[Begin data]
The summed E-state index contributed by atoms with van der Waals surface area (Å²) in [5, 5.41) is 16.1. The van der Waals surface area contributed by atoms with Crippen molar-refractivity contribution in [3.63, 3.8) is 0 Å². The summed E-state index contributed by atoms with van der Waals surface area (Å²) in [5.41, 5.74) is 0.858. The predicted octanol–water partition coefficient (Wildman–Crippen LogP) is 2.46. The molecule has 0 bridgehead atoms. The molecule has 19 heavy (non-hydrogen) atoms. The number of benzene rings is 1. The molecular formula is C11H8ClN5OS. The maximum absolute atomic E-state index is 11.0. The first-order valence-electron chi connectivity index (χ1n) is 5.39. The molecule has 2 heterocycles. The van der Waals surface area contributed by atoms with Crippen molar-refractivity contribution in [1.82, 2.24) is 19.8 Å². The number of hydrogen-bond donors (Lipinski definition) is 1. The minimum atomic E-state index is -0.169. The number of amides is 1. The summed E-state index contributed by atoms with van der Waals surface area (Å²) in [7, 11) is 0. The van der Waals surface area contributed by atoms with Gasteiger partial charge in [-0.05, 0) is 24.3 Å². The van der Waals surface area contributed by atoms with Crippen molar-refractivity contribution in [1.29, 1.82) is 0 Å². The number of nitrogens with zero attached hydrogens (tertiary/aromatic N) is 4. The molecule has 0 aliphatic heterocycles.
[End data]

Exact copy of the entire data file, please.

The summed E-state index contributed by atoms with van der Waals surface area (Å²) in [5, 5.41) is 16.1. The van der Waals surface area contributed by atoms with Crippen molar-refractivity contribution in [3.63, 3.8) is 0 Å². The summed E-state index contributed by atoms with van der Waals surface area (Å²) in [5.41, 5.74) is 0.858. The predicted octanol–water partition coefficient (Wildman–Crippen LogP) is 2.46. The molecule has 0 bridgehead atoms. The molecule has 19 heavy (non-hydrogen) atoms. The number of benzene rings is 1. The molecular formula is C11H8ClN5OS. The maximum absolute atomic E-state index is 11.0. The first-order valence-electron chi connectivity index (χ1n) is 5.39. The molecule has 2 heterocycles. The van der Waals surface area contributed by atoms with Crippen molar-refractivity contribution in [1.82, 2.24) is 19.8 Å². The number of hydrogen-bond donors (Lipinski definition) is 1. The minimum atomic E-state index is -0.169. The number of amides is 1. The summed E-state index contributed by atoms with van der Waals surface area (Å²) in [7, 11) is 0. The van der Waals surface area contributed by atoms with Gasteiger partial charge in [-0.05, 0) is 24.3 Å². The van der Waals surface area contributed by atoms with Crippen molar-refractivity contribution in [1.29, 1.82) is 0 Å². The number of nitrogens with zero attached hydrogens (tertiary/aromatic N) is 4. The molecule has 0 aliphatic heterocycles.